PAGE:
Do you know when your next lease is due to expire?

As any successful finance director will know, the end of lease process is a time sensitive period where most money is either saved or sacrificed. It is important that decisions are made and agreed with the lessor before the notice date stated in the lease documents. Failure to meet this deadline can result in numerous expensive repercussions such as unnecessary penalty charges or even an unwanted extension of the lease into a new term at a noncompetitive rate – often the lease will continue at the existing primary lease rate, which does not take into account whether the business still required the asset, let alone asset depreciation and revised market value. It is vital that finance teams have processes in place to alert them of upcoming lease expiries so they can make the necessary arrangements in advance of the end of lease notice deadline and secure the competitive lease arrangement that was originally negotiated without further, unplanned lease expenses.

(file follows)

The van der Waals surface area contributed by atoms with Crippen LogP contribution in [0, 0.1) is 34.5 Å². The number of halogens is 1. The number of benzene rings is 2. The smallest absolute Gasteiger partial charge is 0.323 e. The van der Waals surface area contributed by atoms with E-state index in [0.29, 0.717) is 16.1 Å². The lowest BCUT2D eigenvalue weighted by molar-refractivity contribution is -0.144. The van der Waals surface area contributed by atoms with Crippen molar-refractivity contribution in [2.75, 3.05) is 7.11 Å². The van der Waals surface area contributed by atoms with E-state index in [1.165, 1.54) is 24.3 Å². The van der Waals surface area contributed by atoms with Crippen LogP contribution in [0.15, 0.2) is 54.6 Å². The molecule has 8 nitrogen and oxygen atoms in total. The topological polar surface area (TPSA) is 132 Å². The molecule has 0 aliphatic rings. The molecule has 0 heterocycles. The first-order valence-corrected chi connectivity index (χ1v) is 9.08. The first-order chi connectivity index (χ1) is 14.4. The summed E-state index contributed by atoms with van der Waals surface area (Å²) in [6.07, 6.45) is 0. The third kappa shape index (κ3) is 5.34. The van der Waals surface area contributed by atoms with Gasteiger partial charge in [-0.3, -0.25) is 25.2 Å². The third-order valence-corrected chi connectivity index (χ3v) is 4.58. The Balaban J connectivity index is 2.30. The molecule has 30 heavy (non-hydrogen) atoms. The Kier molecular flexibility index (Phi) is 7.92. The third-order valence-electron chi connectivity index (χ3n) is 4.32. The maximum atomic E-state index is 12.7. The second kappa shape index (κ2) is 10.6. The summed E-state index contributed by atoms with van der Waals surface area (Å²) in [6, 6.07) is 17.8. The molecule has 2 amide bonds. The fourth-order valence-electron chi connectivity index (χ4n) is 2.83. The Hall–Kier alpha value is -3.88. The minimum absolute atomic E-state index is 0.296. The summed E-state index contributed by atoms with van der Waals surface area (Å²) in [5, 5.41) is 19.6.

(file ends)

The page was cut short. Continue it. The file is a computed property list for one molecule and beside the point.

See more on the importance of end of lease management.


Are you aware of how new global lease accounting changes will affect your lease reporting?

For the last decade, the IASB and FASB have been formulating a new lease accounting standard with the aims to provide more accurate and transparent data on assets and liabilities on financial reports. These new standards alter the accounting treatment of operating leases, which will no longer be off balance sheet and will need to recognise arising assets and liabilities.